Citations:

[1] http://equip.sbts.edu/chapel/bible-gods-word/

[2] http://www.ligonier.org/blog/expositor-magazine/

[3] Martyn Lloyd-Jones, Preaching and Preachers. (Wheaton: Crossway, 2011), 31.

[4] Steven J. Lawson, Famine in the Land. (Chicago: Moody Publishers, 2003), 26.

[5] Mark Dever, Nine Marks of a Healthy Church. (Wheaton: Crossway, 2013), 44.

Church Growth & Decline

“If we’re not growing, we’re actually declining.”

Have you ever heard that before? The cultural business trends and models have crept into the Church and given pastors and congregations a skewed view of successful ministry. It’s easy to fall into, really. Numbers equal success and expansion is the fruit of faithful ministry; or is it?

We all want to grow. We want to see fruit and we often times consider numerical growth as fruit and a blessing from the Lord. But what if decline is blessing? Can a shrinking congregation, a downsizing small group, or a program being completely eliminated actually be a blessing? Pastors, could you rejoice in this? Congregants, could you encourage each other in this?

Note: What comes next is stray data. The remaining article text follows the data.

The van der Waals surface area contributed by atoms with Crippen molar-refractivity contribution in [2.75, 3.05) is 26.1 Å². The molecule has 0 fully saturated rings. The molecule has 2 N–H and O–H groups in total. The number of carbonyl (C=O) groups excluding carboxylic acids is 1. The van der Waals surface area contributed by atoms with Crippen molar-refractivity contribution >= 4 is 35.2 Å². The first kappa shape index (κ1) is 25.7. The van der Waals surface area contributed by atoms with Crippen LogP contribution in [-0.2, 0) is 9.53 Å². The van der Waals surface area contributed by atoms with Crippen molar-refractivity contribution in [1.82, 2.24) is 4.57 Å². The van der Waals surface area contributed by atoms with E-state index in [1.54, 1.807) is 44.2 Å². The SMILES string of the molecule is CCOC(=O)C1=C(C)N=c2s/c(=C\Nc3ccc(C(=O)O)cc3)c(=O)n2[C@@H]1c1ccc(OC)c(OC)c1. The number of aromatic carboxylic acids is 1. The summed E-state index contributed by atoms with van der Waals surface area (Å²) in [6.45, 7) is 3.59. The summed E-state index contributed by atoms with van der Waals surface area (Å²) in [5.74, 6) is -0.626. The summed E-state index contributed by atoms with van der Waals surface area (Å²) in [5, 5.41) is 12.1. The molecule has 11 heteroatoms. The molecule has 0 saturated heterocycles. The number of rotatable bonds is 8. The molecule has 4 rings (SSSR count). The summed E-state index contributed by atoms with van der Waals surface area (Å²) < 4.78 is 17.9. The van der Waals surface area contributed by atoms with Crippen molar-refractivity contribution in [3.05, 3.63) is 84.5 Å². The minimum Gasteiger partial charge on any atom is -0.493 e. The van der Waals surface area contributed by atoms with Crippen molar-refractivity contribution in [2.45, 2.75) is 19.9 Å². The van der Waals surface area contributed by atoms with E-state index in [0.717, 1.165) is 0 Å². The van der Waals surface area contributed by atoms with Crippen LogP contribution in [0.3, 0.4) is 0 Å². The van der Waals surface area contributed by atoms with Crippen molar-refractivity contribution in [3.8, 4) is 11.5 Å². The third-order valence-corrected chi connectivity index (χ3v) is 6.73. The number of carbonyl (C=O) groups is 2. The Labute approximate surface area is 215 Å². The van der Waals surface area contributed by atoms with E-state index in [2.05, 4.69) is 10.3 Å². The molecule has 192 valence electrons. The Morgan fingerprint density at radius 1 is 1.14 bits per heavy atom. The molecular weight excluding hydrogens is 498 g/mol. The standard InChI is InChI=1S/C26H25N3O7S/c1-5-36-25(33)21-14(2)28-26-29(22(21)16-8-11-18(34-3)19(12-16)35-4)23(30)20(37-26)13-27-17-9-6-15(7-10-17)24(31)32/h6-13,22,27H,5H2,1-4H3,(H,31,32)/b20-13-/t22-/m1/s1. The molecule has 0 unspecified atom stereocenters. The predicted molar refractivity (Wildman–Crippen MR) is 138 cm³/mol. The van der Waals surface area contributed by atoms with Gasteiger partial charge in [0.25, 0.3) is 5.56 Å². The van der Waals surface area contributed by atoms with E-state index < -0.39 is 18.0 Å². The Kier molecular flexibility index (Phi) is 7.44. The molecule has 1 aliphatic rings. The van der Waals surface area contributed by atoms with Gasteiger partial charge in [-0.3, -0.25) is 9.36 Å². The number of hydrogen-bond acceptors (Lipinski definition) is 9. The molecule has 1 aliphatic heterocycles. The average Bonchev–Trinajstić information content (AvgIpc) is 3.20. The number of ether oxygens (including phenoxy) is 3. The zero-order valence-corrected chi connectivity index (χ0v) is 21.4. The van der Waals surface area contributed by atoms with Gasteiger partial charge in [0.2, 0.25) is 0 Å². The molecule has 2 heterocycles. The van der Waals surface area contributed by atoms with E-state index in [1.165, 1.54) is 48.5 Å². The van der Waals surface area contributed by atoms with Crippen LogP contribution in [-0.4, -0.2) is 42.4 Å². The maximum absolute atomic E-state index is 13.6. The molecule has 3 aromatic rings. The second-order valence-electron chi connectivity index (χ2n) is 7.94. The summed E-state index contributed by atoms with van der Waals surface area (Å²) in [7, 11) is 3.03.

Most of The Publicans readership is familiar with Ahab and Jezebel from 2 Kings. Their partnership in leading Israel was wicked through and through and it was in this wickedness that “growth” was rampant. When anything goes, often times, an increase in numbers will result. But God raised up Jehu (2 Kings 9-10) to deliver His judgement on the wicked house of Ahab.

But it’s not Israel’s growth during idolatry that drew my attention. It was 2 Kings 10:32 and the sovereignty of God that jumped off the page at me. Here it is in several versions: